Step 4: Who are we talking to?
Now, who is your target audience? Here’s where your personas come in handy, providing you with real insight — both demographic and psychographic — into the individual to whom you are speaking:
Demographic: Age, geographic location, household income, education, occupation, ethnicity.
Psychographic: This is how the audience thinks and feels about your brand and the product or service you’re offering. Stage of the buyer journey, personality, lifestyle, social status, activities, interests, opinions, and attitudes are all components of a persona’s psychographic profile. These insights will help you personalize your messaging, giving your audience that much-desired “emotional tug.”
Step 5: With whom are we competing?
Knowing what your competitors are doing is of tremendous benefit here. They’re offering similar products and services, right? How are they positioning them? Talking about them? Use data on your competitors to gain insights into what seems to work, and not work, in your space. An effective brief provides the answers to questions like these: Who is the competition and what is the competitive environment? What are the competitors doing? What is their position? What are their strengths and weaknesses?
Step 6: And now, the USP. Unique Selling Proposition
What is your USP or key message? And don’t say you have several. You can’t. There’s an old saying around key messaging. When you have more than one, you have none.
The key message includes the pain point, what the audience's experience might be like without the pain point, and the benefit they'll receive from your solution. That’s why this is the most difficult section of the brief; identifying the single most important benefit of your solution to your audience. Another old ad agency adage: Put on your consumer hat and ask yourself this one, simple question: What’s in it for me? The answer is your USP.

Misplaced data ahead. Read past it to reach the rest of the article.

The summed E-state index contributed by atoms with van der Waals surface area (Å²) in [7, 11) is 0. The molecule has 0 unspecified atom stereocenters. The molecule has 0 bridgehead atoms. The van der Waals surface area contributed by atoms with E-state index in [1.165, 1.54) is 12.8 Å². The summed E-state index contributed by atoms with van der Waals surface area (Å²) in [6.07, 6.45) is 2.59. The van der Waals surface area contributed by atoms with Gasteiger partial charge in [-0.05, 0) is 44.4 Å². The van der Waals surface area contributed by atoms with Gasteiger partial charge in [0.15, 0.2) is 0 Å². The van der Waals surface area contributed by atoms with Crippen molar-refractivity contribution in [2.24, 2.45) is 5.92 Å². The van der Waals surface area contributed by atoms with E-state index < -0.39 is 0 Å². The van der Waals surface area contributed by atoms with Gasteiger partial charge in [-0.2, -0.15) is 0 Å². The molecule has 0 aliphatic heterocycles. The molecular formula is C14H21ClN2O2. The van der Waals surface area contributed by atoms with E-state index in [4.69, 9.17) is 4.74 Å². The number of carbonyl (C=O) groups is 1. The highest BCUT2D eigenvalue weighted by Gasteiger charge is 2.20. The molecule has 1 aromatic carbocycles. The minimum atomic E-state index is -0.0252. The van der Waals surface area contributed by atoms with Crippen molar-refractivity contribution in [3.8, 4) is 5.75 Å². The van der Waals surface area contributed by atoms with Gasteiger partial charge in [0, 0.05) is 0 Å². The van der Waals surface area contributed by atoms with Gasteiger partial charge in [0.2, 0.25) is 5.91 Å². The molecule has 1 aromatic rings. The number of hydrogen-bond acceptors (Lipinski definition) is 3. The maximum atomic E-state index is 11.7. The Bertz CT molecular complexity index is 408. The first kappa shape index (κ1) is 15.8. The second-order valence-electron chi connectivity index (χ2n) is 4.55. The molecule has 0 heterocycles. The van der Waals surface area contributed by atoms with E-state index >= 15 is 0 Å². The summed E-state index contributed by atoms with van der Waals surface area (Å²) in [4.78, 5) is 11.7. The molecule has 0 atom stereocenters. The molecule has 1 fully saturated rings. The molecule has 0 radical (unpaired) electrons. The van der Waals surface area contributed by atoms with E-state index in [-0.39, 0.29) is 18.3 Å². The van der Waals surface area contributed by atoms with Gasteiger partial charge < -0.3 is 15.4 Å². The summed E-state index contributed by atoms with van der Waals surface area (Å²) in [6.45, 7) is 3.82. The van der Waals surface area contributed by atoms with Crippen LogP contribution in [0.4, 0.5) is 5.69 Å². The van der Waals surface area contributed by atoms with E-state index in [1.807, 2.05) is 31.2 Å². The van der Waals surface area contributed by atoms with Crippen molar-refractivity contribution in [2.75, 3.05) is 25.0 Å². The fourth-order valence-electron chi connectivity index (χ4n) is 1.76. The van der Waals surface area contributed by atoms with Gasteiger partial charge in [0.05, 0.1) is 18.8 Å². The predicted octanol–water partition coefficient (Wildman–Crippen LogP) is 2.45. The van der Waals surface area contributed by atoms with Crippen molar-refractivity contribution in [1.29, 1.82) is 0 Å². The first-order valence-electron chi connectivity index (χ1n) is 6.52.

Step 7: How should our message look and sound?
This section addresses tone, manner, and attitude. This is, or at least should be, the easy part. The tone and voice of your messaging should be consistent with the tone and voice of your brand…which you established already and have been adhering to all this time, right? Is the voice conversational and casual, or formal and authoritative? What colors and fonts should the designer use? The answers to these questions should be found, ideally, in your brand standards guide. Don’t have one? Better get crackin’!
Step 8: What do you want your audience to do?
You want them to act. It helps, as always, to be specific. In order to do that, you need a Call to Action (CTA). Here’s where you take your audience to the next step in their buyer journey. Do you want them to visit your website, or provide their contact information in exchange for a white paper? Here’s where your marketing funnel comes into play. Are the members of your audience in the awareness, consideration, or decision stage of their journey? Make sure that your CTA is suggesting that they skip a step in their path to purchase or to “learn more.” Do that and you lose them. You should be able to go back to Step 2 and your objective for guidance here.
Step 9: What’s the timeline?
Oh, right. After your creative team has asked their first question, “what are we trying to accomplish here?” they’ll probably ask you how much time they have. Not a whole lot of creative thinking goes into this one. Set a deliverable date, ideally with milestones, and stick to it.
Step 10: Get buy-in from everyone involved.
Make sure to get input from all stakeholders and, most importantly, agreement. A roadmap does you no good if you have a bunch of people in your car who can’t agree on the destination or the best way to get there.
Step 11: What not to do.
Or, you could simply follow the advice of the Marketoonist: